Langdale.
"Yes, and you cawnt conceive the peens she
teekes to talk of the teebles and cheers, and to
thank Q, and with so much teeste to speak pure
English," said Mrs. Dareville.
"Pure cockney, you mean," said Lady Langdale.
"But does Lady Clonbrony expect to pass for
English?" said the duchess."Oh, yes! because she is not quite Irish bred and
born—only bred, not born," said Mrs. Dareville.
"And she could not be five minutes in your grace's
company, before she would tell you that she was
Henglish, born in Hoxfordshire."
"She must be a vastly amusing personage—I
should like to meet her if one could see and hear
her incog.," said the duchess. "And Lord
Clonbrony, what is he?"
"Nothing, nobody," said Mrs. Dareville: "one never
even hears of him."
"A tribe of daughters, too, I suppose?"
"No, no," said Lady Langdale; "daughters would be
past all endurance."
"There's a cousin, though, a Miss Nugent," said
Mrs. Dareville, "that
Lady Clonbrony has with her."
"Best part of her, too," said Colonel Heathcock—"d
——d fine girl!—never saw her look better than at
the opera to-night!"
"Fine complexion! as Lady Clonbrony says, when
she means a high colour," said Lady Langdale.
"Miss Nugent is not a lady's beauty," said Mrs.
Dareville. "Has she any fortune, colonel?"
"'Pon honour, don't know," said the colonel."There's a son, somewhere, is not there?" said
Lady Langdale.
"Don't know, 'pon honour," replied the colonel.
"Yes—at Cambridge—not of age yet," said Mrs.
Dareville. "Bless me! here is Lady Clonbrony come
back. I thought she was gone half an hour ago!"
"Mamma," whispered one of Lady Langdale's
daughters, leaning between her mother and Mrs.
Dareville, "who is that gentleman that passed us
just now?"
"Which way?"
"Towards the door.—There now, mamma, you can
see him. He is speaking to Lady Clonbrony—to
Miss Nugent—now Lady Clonbrony is introducing
him to Miss Broadhurst."
"I see him now," said Lady Langdale, examining
him through her glass; "a very gentlemanlike
looking young man indeed."
"Not an Irishman, I am sure, by his manner," said
her grace.
"Heathcock!" said Lady Langdale, "who is Miss
Broadhurst talking to?"
"Eh! now really—'pon honour—don't know," replied
Heathcock.
"And yet he certainly looks like somebody oneshould know," pursued
Lady Langdale, "though I don't recollect seeing him
any where before."
"Really now!" was all the satisfaction she could gain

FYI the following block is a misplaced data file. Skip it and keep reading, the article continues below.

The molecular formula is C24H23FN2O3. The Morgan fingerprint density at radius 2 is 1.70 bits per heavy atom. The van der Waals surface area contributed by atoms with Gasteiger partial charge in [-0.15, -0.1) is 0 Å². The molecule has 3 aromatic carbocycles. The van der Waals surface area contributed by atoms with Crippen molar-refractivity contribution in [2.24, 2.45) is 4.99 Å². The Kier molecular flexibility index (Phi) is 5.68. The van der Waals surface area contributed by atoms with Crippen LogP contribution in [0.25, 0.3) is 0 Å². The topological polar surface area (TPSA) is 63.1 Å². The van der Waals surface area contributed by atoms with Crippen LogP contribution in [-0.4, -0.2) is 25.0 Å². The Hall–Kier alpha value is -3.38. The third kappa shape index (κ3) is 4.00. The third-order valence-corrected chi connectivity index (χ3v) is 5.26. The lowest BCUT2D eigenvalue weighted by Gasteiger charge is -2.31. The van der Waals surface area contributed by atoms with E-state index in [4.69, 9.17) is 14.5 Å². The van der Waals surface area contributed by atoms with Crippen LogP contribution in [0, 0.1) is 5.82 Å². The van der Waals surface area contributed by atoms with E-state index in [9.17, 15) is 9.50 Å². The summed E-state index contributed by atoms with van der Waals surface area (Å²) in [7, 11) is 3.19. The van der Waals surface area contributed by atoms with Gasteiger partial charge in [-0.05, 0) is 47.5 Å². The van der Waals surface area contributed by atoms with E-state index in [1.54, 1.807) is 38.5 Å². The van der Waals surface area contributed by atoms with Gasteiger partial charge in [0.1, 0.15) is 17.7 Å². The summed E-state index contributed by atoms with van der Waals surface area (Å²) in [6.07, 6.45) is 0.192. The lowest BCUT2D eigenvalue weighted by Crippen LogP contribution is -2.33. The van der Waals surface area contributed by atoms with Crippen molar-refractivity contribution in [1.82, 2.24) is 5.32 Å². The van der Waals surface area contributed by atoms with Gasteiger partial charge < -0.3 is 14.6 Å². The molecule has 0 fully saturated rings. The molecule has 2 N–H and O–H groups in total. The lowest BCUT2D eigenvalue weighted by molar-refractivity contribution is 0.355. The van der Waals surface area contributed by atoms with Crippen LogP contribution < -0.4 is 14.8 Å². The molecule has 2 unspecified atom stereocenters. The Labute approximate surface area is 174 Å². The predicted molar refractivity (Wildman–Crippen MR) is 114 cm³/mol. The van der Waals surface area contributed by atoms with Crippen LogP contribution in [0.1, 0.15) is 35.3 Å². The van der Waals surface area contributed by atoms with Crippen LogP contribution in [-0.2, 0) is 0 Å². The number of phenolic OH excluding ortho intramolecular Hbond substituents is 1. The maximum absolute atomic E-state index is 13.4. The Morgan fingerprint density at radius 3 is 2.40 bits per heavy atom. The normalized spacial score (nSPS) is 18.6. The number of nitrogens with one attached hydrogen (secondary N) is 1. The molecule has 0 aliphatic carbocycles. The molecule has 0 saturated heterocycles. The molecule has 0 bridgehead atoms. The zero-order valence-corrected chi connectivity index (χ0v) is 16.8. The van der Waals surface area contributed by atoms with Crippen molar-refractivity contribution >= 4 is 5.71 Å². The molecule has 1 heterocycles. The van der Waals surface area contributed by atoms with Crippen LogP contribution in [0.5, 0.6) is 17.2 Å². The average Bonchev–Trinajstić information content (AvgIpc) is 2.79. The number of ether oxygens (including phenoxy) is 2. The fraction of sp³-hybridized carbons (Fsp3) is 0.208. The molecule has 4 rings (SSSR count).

from the insensible, immovable colonel. However,
her ladyship, after sending a whisper along the line,
gained the desired information, that the young
gentleman was Lord Colambre, son, only son, of
Lord and Lady Clonbrony—that he was just come
from Cambridge—that he was not yet of age—that
he would be of age within a year; that he would
then, after the death of somebody, come into
possession of a fine estate by the mother's side;
"and therefore, Cat'rine, my dear," said she,
turning round to the daughter who had first pointed
him out, "you understand we should never talk
about other people's affairs."
"No, mamma, never. I hope to goodness, mamma,
Lord Colambre did not hear what you and Mrs.
Dareville were saying!"
"How could he, child?—He was quite at the other
end of the world."
"I beg your pardon, ma'am—he was at my elbow,
close behind us; but I never thought about him till I
heard somebody say 'my lord—'"
"Good heavens!—I hope he didn't hear."
"But, for my part, I said nothing," cried Lady
Langdale."And for my part, I said nothing but what every
body knows," cried
Mrs. Dareville.
"And for my part, I am guilty only of hearing," said
the duchess. "Do, pray, Colonel Heathcock, have
the goodness to see what my people are about,
and what chance we have of getting away to-
night."
"The Duchess of Torcaster's carriage stops the
way!"—a joyful sound to Colonel Heathcock and to
her grace, and not less agreeable, at this instant,
to Lady Langdale, who, the moment she was
disembarrassed of the duchess, pressed through
the crowd to Lady Clonbrony, and addressing her
with smiles and complacency, was charmed to
have a little moment to speak to her—could not
sooner get through the crowd—would certainly do
herself the honour to be at her ladyship's gala.
While Lady Langdale spoke, she never seemed to
see or think of any body but Lady Clonbrony,
though, all the time, she was intent upon every
motion of Lord Colambre; and whilst she was
obliged to listen with a face of sympathy to a long
complaint of Lady Clonbrony's, about Mr. Soho's
want of taste in ottomans, she was vexed to
perceive that his lordship showed no desire to be
introduced to her or to her daughters; but, on the
contrary, was standing talking to Miss Nugent. His
mother, at the end of her speech, looked round for
"Colambre"—called him twice before he heard—
introduced him to Lady Langdale, and to Lady
Cat'rine, and Lady Anne ——, and to Mrs.